Citizens Disaster Response Center | CDRC

A Volunteer’s Reflection: A visit to Brgy. Bagumbayan


Oct 09


SDC10604On the 22nd of October I had the chance to visit one of the areas in Metro Manila which was struck by Typhoon Ondoy/Ketsana. Together with some team members of the Citizens’ Disaster Response Centre (CDRC), a colleague of their local co-operator CREST, a member of the local community and some Japanese volunteers, we went to Brgy. Bagumbayan, Quezon City in order to get an overview about the current situation of the 1,080 families affected. This visit was part of a planned aid delivery which will take place in the community on the 24th of October and which is destined for some 340 families.

On our arrival we were – as always on my so far undertaken visits to the sites, warmly welcomed. After a short walk down a narrow alley we reached the parts of the quarter which were flooded almost three weeks ago. It seemed that life in this rather poor area was already going its normal way, even if most of the houses had been flooded only some short time ago. People were chatting in front of their houses, children were playing around and small kiosks offered sweets and drinks. Only when looking into the houses that the real dimension of the tragedy got visible.

Those houses which are built on the shore of the river still were full of mud, and a slight smell of brackish water was in the air. The closer we got to the river, the more visible the damage became. In order to be able to go to their houses people had to build provisional bridges out of sandbags filled with pebbles and connected by boards. The only water pump in the neighbourhood, which provides people with water to do the washing etc., was surrounded by mud which reached the knees of those who were using it. It was easy to see how the already bad situation of people living in this densely populated area, in rather provisional built houses of wood and metal, further deteriorated. Being that close to the river, all houses had their first floors full of mud so that they still were unusable.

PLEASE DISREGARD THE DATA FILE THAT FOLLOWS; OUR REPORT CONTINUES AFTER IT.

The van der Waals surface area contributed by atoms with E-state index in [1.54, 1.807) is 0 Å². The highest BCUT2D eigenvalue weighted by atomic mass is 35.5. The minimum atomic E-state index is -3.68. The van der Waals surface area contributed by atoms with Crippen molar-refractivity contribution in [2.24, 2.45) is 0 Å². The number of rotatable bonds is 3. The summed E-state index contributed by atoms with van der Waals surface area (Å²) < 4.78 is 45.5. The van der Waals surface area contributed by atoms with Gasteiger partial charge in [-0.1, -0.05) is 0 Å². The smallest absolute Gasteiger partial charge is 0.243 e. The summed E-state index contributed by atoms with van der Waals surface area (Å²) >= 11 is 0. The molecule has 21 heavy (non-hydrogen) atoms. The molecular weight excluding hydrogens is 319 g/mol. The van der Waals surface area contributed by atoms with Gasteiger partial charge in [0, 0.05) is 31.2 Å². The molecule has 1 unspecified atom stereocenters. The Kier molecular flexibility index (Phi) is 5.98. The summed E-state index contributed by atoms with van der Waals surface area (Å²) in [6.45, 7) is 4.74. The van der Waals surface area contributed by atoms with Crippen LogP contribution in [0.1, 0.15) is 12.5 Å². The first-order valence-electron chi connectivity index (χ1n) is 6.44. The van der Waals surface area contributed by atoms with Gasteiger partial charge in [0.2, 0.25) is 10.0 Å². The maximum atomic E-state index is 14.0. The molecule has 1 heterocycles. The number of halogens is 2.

The building material got strongly affected by the water what soon can become a problem for houses’ stability. The small spaces which are occupied by families up to 10-12 people and often by three generations, are even getting smaller as all family members moved to the second floor – at least in those houses where a second floor was existing. As there is not any separation of generations, there is often not any separation of sexes either. As unemployment is very high within the community, it will be difficult for the people to gain enough money to re-establish their houses and start new small businesses.

Even if living conditions are still very low, and the mud water and a bad hygienic situation in the streets signify a clear risk for peoples’ health, inhabitants start to move back into their houses and only go to the safe evacuation centre to sleep there. Due to the severe hygienic situation and due to the high humidity, first illnesses already broke out. I saw several children with infected eyes and skins and mothers told us that next to skin diseases fever and diarrhoea are frequent.

Due to the high water level of the river several houses have been separated from the community. Reaching those houses – which are already being used by their owners again – was only possible by a kind of boat which consisted of a huge hard block of Styrofoam. After calculating the risks of such a “boat-ride” we decided to get on the block and were brought to those there. By getting on this boat it is clear that a bad or even regular swimmer is in danger of life in case of average – women, men and children take that risk on a daily basis to reach their houses or make their way to school.